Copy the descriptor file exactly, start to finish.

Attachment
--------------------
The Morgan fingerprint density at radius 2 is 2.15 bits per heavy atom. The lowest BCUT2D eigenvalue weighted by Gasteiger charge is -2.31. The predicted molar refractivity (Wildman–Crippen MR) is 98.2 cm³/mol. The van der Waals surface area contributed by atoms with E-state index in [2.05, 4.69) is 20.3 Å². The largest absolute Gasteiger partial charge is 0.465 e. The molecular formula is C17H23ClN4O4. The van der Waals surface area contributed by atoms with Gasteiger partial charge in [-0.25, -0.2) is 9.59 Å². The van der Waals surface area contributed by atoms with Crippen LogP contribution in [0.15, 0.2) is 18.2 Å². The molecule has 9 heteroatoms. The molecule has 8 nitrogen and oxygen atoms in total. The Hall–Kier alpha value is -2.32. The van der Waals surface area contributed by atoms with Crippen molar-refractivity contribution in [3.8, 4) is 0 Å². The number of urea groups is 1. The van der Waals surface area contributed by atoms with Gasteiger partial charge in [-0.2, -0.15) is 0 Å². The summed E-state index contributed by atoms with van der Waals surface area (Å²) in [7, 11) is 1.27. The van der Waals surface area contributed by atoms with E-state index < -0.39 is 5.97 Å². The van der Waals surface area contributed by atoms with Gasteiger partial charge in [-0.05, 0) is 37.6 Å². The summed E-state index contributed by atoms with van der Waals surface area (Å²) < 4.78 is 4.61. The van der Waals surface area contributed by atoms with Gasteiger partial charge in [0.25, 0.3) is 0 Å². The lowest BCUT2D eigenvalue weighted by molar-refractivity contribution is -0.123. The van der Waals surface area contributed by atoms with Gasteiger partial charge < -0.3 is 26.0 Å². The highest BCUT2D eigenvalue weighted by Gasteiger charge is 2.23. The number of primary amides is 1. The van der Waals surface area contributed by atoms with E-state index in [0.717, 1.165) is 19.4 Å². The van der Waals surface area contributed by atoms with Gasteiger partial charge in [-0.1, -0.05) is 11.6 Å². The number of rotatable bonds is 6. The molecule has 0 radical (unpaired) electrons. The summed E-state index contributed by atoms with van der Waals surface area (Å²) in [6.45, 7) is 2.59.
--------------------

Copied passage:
The Morgan fingerprint density at radius 2 is 2.15 bits per heavy atom. The lowest BCUT2D eigenvalue weighted by Gasteiger charge is -2.31. The predicted molar refractivity (Wildman–Crippen MR) is 98.2 cm³/mol. The van der Waals surface area contributed by atoms with E-state index in [2.05, 4.69) is 20.3 Å². The largest absolute Gasteiger partial charge is 0.465 e. The molecular formula is C17H23ClN4O4. The van der Waals surface area contributed by atoms with Gasteiger partial charge in [-0.25, -0.2) is 9.59 Å². The van der Waals surface area contributed by atoms with Crippen LogP contribution in [0.15, 0.2) is 18.2 Å². The molecule has 9 heteroatoms. The molecule has 8 nitrogen and oxygen atoms in total. The Hall–Kier alpha value is -2.32. The van der Waals surface area contributed by atoms with Crippen molar-refractivity contribution in [3.8, 4) is 0 Å². The number of urea groups is 1. The van der Waals surface area contributed by atoms with Gasteiger partial charge in [-0.2, -0.15) is 0 Å². The summed E-state index contributed by atoms with van der Waals surface area (Å²) in [7, 11) is 1.27. The van der Waals surface area contributed by atoms with E-state index < -0.39 is 5.97 Å². The van der Waals surface area contributed by atoms with Gasteiger partial charge in [-0.05, 0) is 37.6 Å². The summed E-state index contributed by atoms with van der Waals surface area (Å²) < 4.78 is 4.61. The van der Waals surface area contributed by atoms with Gasteiger partial charge in [0.25, 0.3) is 0 Å². The lowest BCUT2D eigenvalue weighted by molar-refractivity contribution is -0.123. The van der Waals surface area contributed by atoms with Gasteiger partial charge < -0.3 is 26.0 Å². The highest BCUT2D eigenvalue weighted by Gasteiger charge is 2.23. The number of primary amides is 1. The van der Waals surface area contributed by atoms with E-state index in [0.717, 1.165) is 19.4 Å². The van der Waals surface area contributed by atoms with Gasteiger partial charge in [-0.1, -0.05) is 11.6 Å². The number of rotatable bonds is 6. The molecule has 0 radical (unpaired) electrons. The summed E-state index contributed by atoms with van der Waals surface area (Å²) in [6.45, 7) is 2.59.